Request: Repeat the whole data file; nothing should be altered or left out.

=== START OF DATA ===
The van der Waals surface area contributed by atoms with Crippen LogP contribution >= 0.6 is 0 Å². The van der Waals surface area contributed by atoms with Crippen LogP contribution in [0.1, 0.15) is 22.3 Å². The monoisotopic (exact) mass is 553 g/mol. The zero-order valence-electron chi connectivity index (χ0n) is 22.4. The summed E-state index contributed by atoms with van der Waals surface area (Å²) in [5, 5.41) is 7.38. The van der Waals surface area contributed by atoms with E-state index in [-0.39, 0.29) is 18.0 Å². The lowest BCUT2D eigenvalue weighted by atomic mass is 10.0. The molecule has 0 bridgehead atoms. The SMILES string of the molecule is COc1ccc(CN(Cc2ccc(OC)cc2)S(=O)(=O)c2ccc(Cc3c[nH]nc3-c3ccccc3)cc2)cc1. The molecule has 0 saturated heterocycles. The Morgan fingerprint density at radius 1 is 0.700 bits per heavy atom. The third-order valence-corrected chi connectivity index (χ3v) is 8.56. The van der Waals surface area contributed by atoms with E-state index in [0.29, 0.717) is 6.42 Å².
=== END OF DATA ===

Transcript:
The van der Waals surface area contributed by atoms with Crippen LogP contribution >= 0.6 is 0 Å². The van der Waals surface area contributed by atoms with Crippen LogP contribution in [0.1, 0.15) is 22.3 Å². The monoisotopic (exact) mass is 553 g/mol. The zero-order valence-electron chi connectivity index (χ0n) is 22.4. The summed E-state index contributed by atoms with van der Waals surface area (Å²) in [5, 5.41) is 7.38. The van der Waals surface area contributed by atoms with E-state index in [-0.39, 0.29) is 18.0 Å². The lowest BCUT2D eigenvalue weighted by atomic mass is 10.0. The molecule has 0 bridgehead atoms. The SMILES string of the molecule is COc1ccc(CN(Cc2ccc(OC)cc2)S(=O)(=O)c2ccc(Cc3c[nH]nc3-c3ccccc3)cc2)cc1. The molecule has 0 saturated heterocycles. The Morgan fingerprint density at radius 1 is 0.700 bits per heavy atom. The third-order valence-corrected chi connectivity index (χ3v) is 8.56. The van der Waals surface area contributed by atoms with E-state index in [0.29, 0.717) is 6.42 Å².